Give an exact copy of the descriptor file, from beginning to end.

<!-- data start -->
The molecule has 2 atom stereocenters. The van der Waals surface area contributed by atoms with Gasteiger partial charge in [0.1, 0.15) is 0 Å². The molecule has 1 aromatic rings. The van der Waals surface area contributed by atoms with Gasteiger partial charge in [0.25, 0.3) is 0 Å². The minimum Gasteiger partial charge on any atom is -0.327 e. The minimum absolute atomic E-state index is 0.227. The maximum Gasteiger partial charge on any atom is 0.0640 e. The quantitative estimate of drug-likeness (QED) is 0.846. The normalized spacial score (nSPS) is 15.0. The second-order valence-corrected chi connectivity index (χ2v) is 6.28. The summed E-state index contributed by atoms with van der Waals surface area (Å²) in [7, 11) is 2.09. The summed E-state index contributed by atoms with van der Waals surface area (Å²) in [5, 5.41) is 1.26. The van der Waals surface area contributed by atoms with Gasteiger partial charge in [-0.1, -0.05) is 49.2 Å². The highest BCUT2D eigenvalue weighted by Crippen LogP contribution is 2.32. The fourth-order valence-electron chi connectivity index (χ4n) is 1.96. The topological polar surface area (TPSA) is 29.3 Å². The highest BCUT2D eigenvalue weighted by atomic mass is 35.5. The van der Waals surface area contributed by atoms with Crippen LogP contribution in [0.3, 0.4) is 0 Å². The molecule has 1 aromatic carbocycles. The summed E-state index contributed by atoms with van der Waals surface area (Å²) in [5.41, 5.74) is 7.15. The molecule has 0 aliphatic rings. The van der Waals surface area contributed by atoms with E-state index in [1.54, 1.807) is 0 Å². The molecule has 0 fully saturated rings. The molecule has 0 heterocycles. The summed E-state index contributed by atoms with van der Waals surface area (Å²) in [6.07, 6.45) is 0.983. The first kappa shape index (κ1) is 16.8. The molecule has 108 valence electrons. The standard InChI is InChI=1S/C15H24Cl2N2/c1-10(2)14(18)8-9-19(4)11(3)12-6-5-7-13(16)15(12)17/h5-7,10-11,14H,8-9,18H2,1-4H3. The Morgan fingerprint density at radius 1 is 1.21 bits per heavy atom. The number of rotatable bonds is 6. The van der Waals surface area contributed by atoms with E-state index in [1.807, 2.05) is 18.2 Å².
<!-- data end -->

The molecule has 2 atom stereocenters. The van der Waals surface area contributed by atoms with Gasteiger partial charge in [0.1, 0.15) is 0 Å². The molecule has 1 aromatic rings. The van der Waals surface area contributed by atoms with Gasteiger partial charge in [0.25, 0.3) is 0 Å². The minimum Gasteiger partial charge on any atom is -0.327 e. The minimum absolute atomic E-state index is 0.227. The maximum Gasteiger partial charge on any atom is 0.0640 e. The quantitative estimate of drug-likeness (QED) is 0.846. The normalized spacial score (nSPS) is 15.0. The second-order valence-corrected chi connectivity index (χ2v) is 6.28. The summed E-state index contributed by atoms with van der Waals surface area (Å²) in [7, 11) is 2.09. The summed E-state index contributed by atoms with van der Waals surface area (Å²) in [5, 5.41) is 1.26. The van der Waals surface area contributed by atoms with Gasteiger partial charge in [-0.1, -0.05) is 49.2 Å². The highest BCUT2D eigenvalue weighted by Crippen LogP contribution is 2.32. The fourth-order valence-electron chi connectivity index (χ4n) is 1.96. The topological polar surface area (TPSA) is 29.3 Å². The highest BCUT2D eigenvalue weighted by atomic mass is 35.5. The van der Waals surface area contributed by atoms with Crippen LogP contribution in [0.3, 0.4) is 0 Å². The molecule has 1 aromatic carbocycles. The summed E-state index contributed by atoms with van der Waals surface area (Å²) in [5.41, 5.74) is 7.15. The molecule has 0 aliphatic rings. The van der Waals surface area contributed by atoms with E-state index in [1.54, 1.807) is 0 Å². The molecule has 0 fully saturated rings. The molecule has 0 heterocycles. The summed E-state index contributed by atoms with van der Waals surface area (Å²) in [6.07, 6.45) is 0.983. The first kappa shape index (κ1) is 16.8. The molecule has 108 valence electrons. The standard InChI is InChI=1S/C15H24Cl2N2/c1-10(2)14(18)8-9-19(4)11(3)12-6-5-7-13(16)15(12)17/h5-7,10-11,14H,8-9,18H2,1-4H3. The Morgan fingerprint density at radius 1 is 1.21 bits per heavy atom. The number of rotatable bonds is 6. The van der Waals surface area contributed by atoms with E-state index in [1.807, 2.05) is 18.2 Å².